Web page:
There was some discussion around the idea that for this individual, the lifestyle changes in diet and exercise were more about health and less about weight loss per se.  The segment alluded to improvement in maintaining her glucose level.  And while the physician talked some about markers such as cholesterol levels and blood pressure, and mentioned cancer and heart disease risk in general, there was no discussion about what the magnitude of benefit.

Does the story adequately explain/quantify the harms of the intervention?

Not Satisfactory

Although the featured person losing weight on today’s segment was poised to represent those individuals mentioned in previous segments as having a ‘complicated medical history’, the various dietary approaches presented in the series were as appropriate as the one she followed.  

To address the harms associated with treatment, this segment should have had some discussion about the problems associated with ‘fad’ diets and why they are problematic, especially for individuals, such as the one featured in this segment, with type I diabetes. 



Does the story seem to grasp the quality of the evidence?

Not Satisfactory

There was actually no discussion about the evidence demonstrating the increased health risks associated with obesity.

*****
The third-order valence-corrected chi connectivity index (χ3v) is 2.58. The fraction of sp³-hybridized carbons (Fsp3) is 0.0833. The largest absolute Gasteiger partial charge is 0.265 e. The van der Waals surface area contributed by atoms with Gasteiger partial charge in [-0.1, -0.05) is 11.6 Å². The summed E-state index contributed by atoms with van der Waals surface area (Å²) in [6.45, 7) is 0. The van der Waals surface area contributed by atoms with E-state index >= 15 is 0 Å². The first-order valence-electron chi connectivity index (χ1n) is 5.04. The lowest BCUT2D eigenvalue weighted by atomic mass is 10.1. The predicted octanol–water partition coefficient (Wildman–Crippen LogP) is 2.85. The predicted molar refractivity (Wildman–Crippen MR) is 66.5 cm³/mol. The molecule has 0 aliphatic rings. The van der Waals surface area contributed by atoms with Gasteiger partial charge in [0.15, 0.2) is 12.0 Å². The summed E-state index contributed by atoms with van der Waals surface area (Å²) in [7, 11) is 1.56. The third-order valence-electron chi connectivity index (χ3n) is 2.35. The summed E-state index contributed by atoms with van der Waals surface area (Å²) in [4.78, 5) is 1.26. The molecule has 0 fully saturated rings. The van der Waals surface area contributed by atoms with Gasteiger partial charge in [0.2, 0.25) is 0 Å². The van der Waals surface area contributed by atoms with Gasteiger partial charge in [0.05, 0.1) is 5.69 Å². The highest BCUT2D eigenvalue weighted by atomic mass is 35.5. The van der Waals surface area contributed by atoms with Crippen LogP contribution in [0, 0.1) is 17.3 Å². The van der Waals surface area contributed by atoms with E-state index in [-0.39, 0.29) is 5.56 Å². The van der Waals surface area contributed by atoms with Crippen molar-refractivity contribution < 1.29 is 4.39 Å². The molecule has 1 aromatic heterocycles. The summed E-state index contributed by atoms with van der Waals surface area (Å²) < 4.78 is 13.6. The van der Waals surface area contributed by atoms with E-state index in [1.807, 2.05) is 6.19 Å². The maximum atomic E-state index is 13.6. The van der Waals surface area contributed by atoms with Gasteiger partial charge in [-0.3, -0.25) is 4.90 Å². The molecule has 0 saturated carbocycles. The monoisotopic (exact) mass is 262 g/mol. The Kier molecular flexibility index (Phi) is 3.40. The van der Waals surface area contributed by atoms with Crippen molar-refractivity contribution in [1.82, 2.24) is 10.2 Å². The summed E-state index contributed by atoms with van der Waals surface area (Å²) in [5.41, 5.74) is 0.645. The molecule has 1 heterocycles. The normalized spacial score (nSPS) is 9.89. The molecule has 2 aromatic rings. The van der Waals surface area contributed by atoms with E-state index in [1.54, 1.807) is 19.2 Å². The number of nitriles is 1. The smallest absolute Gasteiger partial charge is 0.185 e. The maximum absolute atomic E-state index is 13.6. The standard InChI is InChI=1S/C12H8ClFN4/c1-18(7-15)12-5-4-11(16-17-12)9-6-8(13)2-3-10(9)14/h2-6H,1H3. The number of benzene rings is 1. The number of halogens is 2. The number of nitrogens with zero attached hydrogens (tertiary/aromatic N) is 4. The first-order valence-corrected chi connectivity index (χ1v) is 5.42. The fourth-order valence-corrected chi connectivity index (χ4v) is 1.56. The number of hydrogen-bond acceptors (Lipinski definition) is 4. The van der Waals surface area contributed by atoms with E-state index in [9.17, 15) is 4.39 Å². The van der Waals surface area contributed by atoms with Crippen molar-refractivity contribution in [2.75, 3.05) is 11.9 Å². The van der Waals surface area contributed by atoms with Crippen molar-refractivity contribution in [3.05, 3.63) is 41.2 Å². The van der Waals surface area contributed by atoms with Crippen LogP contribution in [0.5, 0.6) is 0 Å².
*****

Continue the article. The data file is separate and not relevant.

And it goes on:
The clinician on this segment directly contradicted the health claim made on the first of the three segments.  (On that segment, the nutritionist said that "for every 5% of weight you lose, there is about a 50% reduction in certain risk factors"… where as in this last segment, the doctors stated that "if people just lose weight, and they lose an equal amount of fat and muscle, they’re not getting healthier.  They’re still fat.  They’re still at risk for everything.") 

Does the story commit disease-mongering?

Not Satisfactory

The opening of this segment talked about the proportion of Americans that are overweight.  While the information presented is in agreement with the data from the CDC, overweight should not be conflated with medical obesity.  Overweight and obesity are not the same thing; an individual who is 5-10-20 pounds beyond the normal weight range for their height does not have have the same health risks as an individual of the same height who has a body mass index (BMI) that is 30 or higher.